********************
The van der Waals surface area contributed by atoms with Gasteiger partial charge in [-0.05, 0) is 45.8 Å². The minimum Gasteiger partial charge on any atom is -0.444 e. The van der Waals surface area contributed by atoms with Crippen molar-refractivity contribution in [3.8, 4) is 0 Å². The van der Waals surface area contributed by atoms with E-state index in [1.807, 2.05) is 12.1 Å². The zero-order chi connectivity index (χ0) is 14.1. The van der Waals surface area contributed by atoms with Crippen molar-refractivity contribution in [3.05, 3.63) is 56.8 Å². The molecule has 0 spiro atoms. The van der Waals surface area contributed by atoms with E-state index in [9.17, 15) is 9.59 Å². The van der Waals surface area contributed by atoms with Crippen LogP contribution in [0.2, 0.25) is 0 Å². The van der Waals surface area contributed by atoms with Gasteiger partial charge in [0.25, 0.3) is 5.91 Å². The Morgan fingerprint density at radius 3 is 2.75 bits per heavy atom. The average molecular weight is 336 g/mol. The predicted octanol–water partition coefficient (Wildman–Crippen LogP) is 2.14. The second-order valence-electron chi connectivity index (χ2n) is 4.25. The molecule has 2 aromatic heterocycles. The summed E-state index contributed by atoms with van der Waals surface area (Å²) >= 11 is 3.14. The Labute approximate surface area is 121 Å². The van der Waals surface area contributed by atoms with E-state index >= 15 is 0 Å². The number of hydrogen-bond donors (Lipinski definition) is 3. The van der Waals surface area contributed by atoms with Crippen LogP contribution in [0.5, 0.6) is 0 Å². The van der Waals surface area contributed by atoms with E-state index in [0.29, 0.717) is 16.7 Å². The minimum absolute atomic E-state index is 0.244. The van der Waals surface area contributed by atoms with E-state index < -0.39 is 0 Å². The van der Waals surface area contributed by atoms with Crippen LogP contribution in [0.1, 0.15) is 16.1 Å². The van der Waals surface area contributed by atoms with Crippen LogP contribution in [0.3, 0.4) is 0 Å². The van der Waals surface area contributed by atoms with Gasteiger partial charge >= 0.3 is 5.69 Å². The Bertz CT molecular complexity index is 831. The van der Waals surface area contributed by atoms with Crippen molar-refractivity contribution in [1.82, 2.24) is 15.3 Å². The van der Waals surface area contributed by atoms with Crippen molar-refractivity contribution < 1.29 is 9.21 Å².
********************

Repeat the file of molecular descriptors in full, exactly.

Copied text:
The van der Waals surface area contributed by atoms with Gasteiger partial charge in [-0.05, 0) is 45.8 Å². The minimum Gasteiger partial charge on any atom is -0.444 e. The van der Waals surface area contributed by atoms with Crippen molar-refractivity contribution in [3.8, 4) is 0 Å². The van der Waals surface area contributed by atoms with E-state index in [1.807, 2.05) is 12.1 Å². The zero-order chi connectivity index (χ0) is 14.1. The van der Waals surface area contributed by atoms with Crippen molar-refractivity contribution in [3.05, 3.63) is 56.8 Å². The molecule has 0 spiro atoms. The van der Waals surface area contributed by atoms with E-state index in [9.17, 15) is 9.59 Å². The van der Waals surface area contributed by atoms with Crippen LogP contribution in [0.2, 0.25) is 0 Å². The van der Waals surface area contributed by atoms with Gasteiger partial charge in [0.25, 0.3) is 5.91 Å². The Morgan fingerprint density at radius 3 is 2.75 bits per heavy atom. The average molecular weight is 336 g/mol. The predicted octanol–water partition coefficient (Wildman–Crippen LogP) is 2.14. The second-order valence-electron chi connectivity index (χ2n) is 4.25. The molecule has 2 aromatic heterocycles. The summed E-state index contributed by atoms with van der Waals surface area (Å²) >= 11 is 3.14. The Labute approximate surface area is 121 Å². The van der Waals surface area contributed by atoms with E-state index >= 15 is 0 Å². The number of hydrogen-bond donors (Lipinski definition) is 3. The van der Waals surface area contributed by atoms with Crippen LogP contribution in [0.5, 0.6) is 0 Å². The van der Waals surface area contributed by atoms with E-state index in [0.29, 0.717) is 16.7 Å². The minimum absolute atomic E-state index is 0.244. The van der Waals surface area contributed by atoms with E-state index < -0.39 is 0 Å². The van der Waals surface area contributed by atoms with Crippen LogP contribution in [0.1, 0.15) is 16.1 Å². The van der Waals surface area contributed by atoms with Crippen LogP contribution in [0.3, 0.4) is 0 Å². The van der Waals surface area contributed by atoms with Gasteiger partial charge >= 0.3 is 5.69 Å². The Bertz CT molecular complexity index is 831. The van der Waals surface area contributed by atoms with Crippen molar-refractivity contribution in [1.82, 2.24) is 15.3 Å². The van der Waals surface area contributed by atoms with Crippen molar-refractivity contribution < 1.29 is 9.21 Å².